GB’s next drive was a disaster that could have been a lot worse, even with how they started at the GB 45. Using both Adams and Dillon to get down to the TEN 17, Crosby’s field goal was blocked and returned back to the GB 20 – thankfully, a somewhat phantom offsides call on TEN gave GB the ball back with a 4th-and-3 to convert, but Rodgers was sacked, ruining all momentum
The final full drive of the first half saw the Titans finally put points up on the board, as Tannehill found tight end Jonnu Smith for a 12-yard TD. After a brief drive by GB that ended the half, the score stood at 19-7 Packers going into half.
Opening up the second half with the ball, the Titans put up a quick scoring drive on the legs of Tannehill, as he took a QB keeper off of a read-option look for 45 yards and the score, as the entire GB defense was drawn in by the fake.
With it now sitting at 19-14 and this team well known for its second-half collapses, GB marched down the field and scored, helped out greatly by a 59-yard run by Jones that should have been much shorter had him stepping out been noticed or challenged.
Adams hauled in his third score of the game, this time in the middle of the end zone on a bit of a scramble drill by Rodgers after he was given quite a bit of time in the pocket to survey the field. Having come clear of his defender, Adams was left wide open in the end zone, providing AR with an easy throw.
A three-and-out gave Green Bay the ball right back after their score, which led to Dillon’s first career NFL TD, a 30-yard scamper to help convert a 4th-and-one.
The Titans tried to get back into the game after going down 33-14, but a stout pass rush forced Tannehill’s second interception of the game on this drive. After getting down to the GB 35, Kirksey intercepted Tannehill on a flutter-ball, which was forced by the crashing pass-rush.
The Kirksey INT was the second play of the fourth quarter, but Rodgers turned it over four plays later, as he rolled out to his right and questionably threw across his body. Butler made his only good play of the night, jumping in front of Adams and picking off Rodgers, getting the Titans the ball back with little chance to get back in the game.
Driving down to the GB 9, the Titans were poised to put some points up on the board and potentially a bit of pressure back on Green Bay, but they failed their fourth-down conversion, as Jaire Alexander’s great night continued, as he knocked away a low throw from Tannehill to get the Packers the ball back.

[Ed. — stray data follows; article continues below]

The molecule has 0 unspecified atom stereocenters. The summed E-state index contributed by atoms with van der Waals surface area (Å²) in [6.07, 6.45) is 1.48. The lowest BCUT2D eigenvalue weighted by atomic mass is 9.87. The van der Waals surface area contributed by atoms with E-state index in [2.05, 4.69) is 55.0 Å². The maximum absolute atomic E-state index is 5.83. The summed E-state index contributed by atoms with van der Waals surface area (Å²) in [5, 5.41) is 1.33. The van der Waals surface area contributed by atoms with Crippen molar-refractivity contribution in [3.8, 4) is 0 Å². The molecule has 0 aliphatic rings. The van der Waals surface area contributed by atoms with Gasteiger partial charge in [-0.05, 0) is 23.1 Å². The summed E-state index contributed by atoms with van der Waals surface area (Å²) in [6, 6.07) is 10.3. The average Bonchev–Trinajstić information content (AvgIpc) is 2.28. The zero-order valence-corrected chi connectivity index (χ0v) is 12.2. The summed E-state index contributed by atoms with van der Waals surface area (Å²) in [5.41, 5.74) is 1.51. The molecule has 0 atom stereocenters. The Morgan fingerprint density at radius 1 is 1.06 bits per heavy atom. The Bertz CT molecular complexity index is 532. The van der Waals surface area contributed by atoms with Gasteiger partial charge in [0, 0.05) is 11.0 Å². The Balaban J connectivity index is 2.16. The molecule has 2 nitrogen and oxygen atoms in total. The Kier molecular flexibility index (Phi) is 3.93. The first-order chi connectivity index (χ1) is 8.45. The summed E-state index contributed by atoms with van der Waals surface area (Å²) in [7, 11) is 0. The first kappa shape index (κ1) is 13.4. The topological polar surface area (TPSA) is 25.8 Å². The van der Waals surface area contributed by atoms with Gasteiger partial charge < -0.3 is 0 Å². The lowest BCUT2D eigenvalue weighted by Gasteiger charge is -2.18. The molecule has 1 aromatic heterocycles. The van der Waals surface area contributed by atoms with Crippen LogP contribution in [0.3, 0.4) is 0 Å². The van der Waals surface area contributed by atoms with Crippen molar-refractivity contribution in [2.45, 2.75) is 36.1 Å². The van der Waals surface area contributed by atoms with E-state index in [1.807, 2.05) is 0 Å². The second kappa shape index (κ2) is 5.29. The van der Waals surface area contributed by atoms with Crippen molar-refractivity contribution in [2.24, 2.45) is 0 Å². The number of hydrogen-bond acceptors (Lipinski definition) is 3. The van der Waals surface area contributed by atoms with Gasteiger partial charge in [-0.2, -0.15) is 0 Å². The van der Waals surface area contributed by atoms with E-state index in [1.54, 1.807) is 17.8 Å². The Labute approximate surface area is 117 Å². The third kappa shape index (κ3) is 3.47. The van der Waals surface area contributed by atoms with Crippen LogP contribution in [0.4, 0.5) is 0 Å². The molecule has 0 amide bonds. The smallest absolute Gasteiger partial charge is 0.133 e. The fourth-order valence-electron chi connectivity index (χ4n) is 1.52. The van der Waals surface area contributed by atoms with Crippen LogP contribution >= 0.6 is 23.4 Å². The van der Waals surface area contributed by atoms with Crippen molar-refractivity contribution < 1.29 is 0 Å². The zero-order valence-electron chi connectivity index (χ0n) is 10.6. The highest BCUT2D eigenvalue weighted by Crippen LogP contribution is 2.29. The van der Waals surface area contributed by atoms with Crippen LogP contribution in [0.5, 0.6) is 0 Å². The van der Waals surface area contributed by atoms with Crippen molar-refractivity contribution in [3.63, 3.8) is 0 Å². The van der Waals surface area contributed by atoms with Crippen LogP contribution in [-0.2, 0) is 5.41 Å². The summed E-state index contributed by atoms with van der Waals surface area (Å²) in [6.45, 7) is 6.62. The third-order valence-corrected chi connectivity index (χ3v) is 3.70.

For the final scoring drive of the game, Green Bay killed just over six minutes of clock, taking it down the field in nine plays, resulting in Dillon’s second rushing score of the game, this time from seven yards out.
Green Bay used the weather, a strong pass rush, and a coming-out party of a rookie RB to thrash the AFC South-leading Titans in a game that had heavy playoff implications for both sides.
Even though GB won, they were not able to sew up their 1st-overall seed yet, as the Seahawks defeated the Rams earlier in the day. So, that means that their Week 17 matchup, which is GB traveling to Soldier Field to face the Bears, means a lot.
If Green Bay wins, they lock up the top overall seed and earn a bye – but if they lose, they have to rely on both the Saints and Seahawks’ outcomes to see if they still earn that right.
For the Bears, they must win to get into the playoffs, which would make a GB victory even sweeter.
Pitting two likely postseason teams against each other in snowy Lambeau certainly showed a lot about each side, but for Green Bay’s sake, they showed that they can hang with the best of them, and that their defense certainly can adapt to opposing strengths if need be. Mike Pettine is going to be the X-factor for this team’s success moving forward, and Sunday night he showed that maybe he can be a somewhat competent DC.뿓뿓뿓
Mike Johrendt has been an avid fan of the Packers ever since he can remember. He is now a writer at PackersTalk and you can follow him on Twitter at @MJohrendt23